Lunch
          • iii
            Pre-interview dinner
        • d
          Gifts
        • e
          Overall organization and logistics
        • f
          Program offered financial assistance
        • g
          Resident interaction during visit
        • h
          Staff interaction during visit
        • i
          Travel cost
      • 7
        Resident Experience
        • a
          Camaraderie amongst residents
        • b
          Career development
          • i
            Successful fellowship placements
            • 1
              External fellowship placement
            • 2
              Internal fellowship placement
          • ii
            Successful job placement
        • c
          Educational experience
          • i
            Academic time
          • ii
            Didactics
          • iii
            Emphasis on boards preparation
          • iv
            High board passage rates
        • d
          Impressive track record/background of residents
          • i
            Academic performance of residents
          • ii
            Prestige of medical schools
          • iii
            Research output of current residents
        • e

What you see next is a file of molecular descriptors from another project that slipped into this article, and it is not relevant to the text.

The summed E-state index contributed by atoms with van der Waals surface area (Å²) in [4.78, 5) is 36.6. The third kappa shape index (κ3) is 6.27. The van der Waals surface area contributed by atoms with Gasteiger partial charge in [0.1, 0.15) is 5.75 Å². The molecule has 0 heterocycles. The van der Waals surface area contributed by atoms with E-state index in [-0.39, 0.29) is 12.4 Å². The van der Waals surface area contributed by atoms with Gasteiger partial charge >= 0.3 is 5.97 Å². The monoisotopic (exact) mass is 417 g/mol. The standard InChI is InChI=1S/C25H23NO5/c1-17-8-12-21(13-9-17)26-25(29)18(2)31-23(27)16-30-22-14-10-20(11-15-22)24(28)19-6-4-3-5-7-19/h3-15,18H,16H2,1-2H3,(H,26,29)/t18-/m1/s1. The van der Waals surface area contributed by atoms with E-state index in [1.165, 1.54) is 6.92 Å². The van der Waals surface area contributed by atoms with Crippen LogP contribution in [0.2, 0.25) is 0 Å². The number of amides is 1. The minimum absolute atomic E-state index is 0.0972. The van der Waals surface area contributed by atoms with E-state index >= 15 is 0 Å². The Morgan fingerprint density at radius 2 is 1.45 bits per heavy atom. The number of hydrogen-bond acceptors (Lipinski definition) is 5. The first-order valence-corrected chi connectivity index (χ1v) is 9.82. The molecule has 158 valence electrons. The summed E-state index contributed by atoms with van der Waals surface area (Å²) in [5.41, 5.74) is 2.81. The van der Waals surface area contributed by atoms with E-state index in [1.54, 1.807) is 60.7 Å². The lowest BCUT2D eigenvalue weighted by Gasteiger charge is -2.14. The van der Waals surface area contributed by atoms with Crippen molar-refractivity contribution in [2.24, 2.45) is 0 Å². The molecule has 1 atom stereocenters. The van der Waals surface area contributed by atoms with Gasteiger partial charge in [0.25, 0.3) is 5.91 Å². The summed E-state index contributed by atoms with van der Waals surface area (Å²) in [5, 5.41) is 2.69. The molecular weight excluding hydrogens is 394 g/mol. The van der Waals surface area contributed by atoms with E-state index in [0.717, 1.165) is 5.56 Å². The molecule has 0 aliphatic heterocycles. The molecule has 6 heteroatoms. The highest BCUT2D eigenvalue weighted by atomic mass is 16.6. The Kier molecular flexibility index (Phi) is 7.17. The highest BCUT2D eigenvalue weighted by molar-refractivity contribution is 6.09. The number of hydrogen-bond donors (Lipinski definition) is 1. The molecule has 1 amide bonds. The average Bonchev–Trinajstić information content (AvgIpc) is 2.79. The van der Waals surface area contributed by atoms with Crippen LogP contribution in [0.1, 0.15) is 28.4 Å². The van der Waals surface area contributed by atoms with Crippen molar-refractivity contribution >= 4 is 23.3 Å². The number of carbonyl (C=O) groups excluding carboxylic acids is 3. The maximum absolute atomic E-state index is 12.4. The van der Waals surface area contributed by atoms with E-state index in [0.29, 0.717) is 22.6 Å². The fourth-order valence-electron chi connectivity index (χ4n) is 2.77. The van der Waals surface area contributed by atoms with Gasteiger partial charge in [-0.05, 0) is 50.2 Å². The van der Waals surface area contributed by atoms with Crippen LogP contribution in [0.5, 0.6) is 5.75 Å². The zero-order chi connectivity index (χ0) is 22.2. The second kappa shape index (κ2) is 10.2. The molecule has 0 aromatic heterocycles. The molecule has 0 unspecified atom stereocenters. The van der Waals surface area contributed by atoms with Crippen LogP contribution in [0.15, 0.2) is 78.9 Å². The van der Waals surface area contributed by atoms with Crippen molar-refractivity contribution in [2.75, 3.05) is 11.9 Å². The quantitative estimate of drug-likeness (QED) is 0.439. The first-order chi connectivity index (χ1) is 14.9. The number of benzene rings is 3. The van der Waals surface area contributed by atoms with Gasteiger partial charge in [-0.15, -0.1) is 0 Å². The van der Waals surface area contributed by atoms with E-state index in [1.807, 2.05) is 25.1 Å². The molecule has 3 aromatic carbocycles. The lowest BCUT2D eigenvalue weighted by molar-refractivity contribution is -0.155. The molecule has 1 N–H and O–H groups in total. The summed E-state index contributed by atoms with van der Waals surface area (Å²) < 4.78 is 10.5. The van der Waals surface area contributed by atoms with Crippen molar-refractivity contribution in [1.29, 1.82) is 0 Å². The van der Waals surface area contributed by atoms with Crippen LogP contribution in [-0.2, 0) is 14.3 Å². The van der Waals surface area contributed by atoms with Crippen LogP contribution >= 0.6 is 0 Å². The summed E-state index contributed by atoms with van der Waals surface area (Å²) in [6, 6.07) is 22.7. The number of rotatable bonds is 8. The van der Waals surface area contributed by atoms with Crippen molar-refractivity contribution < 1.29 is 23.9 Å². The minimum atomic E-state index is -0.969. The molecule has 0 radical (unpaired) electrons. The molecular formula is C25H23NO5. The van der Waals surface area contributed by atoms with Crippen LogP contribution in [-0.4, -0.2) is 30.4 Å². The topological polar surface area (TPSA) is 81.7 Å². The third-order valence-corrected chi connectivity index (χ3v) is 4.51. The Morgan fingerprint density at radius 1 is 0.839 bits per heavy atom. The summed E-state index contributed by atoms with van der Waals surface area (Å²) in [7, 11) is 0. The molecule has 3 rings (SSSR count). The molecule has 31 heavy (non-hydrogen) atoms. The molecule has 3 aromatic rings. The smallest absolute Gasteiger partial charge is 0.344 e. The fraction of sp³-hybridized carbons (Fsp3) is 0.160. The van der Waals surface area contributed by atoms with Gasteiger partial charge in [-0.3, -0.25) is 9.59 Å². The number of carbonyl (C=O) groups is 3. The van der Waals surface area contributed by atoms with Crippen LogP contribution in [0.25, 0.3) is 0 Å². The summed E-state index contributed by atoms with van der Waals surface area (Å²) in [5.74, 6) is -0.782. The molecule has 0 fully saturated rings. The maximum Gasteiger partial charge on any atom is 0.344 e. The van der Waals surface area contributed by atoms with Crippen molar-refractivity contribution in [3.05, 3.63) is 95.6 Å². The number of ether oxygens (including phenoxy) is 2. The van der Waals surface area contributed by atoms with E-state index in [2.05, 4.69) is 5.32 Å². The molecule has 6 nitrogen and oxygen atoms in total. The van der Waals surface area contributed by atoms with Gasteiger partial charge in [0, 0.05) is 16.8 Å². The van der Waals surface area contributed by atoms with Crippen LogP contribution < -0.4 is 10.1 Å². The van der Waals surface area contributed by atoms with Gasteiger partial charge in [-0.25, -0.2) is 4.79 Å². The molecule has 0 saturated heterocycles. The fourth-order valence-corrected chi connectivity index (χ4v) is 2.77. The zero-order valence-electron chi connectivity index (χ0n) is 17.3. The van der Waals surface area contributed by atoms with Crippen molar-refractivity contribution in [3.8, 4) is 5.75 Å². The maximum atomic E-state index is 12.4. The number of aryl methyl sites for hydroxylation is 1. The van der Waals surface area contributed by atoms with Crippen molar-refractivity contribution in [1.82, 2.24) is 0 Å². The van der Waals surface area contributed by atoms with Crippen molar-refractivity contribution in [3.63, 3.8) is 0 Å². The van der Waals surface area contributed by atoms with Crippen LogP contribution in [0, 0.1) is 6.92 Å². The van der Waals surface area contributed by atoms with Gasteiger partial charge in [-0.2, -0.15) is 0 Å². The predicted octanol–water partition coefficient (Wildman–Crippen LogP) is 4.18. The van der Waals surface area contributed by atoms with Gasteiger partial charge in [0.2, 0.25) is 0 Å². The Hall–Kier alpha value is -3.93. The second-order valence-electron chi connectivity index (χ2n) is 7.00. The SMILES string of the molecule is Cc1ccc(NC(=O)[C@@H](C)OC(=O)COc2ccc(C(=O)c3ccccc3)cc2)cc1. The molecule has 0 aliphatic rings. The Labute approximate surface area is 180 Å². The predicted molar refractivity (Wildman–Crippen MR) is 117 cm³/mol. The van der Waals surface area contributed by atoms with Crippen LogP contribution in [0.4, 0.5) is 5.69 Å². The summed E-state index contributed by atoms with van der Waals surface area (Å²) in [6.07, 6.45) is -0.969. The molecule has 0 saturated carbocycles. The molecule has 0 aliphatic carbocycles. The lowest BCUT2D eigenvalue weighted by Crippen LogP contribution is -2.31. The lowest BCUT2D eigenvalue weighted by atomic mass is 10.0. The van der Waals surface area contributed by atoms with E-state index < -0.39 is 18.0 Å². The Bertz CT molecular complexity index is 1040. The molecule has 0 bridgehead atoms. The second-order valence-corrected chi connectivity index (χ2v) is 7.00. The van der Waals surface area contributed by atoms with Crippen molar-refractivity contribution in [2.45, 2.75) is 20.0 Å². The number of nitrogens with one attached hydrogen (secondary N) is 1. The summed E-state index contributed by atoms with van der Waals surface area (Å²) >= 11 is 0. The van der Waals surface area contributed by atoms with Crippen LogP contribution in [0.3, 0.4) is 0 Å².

Likeable residents
        • f
          Perceived resident happiness
        • g
          Positive work-life balance
        • h
          Resident class size
        • i
          Resident feedback is taken seriously
      • 8
        Staff Support
        • a
          Administrative support
        • b
          Ancillary clinical staff
        • c
          GME support
        • d
          Research staff support
      • 9
        Workplace Characteristics
        • a
          Benefits
          • i
            Disability insurance
          • ii
            Health insurance
          • iii
            Life insurance
          • iv
            Paternal/maternal leave
        • b
          Block schedule
        • c
          Hours
          • i
            Call
          • ii
            Good hours
          • iii
            Meets duty hours
        • d
          Perks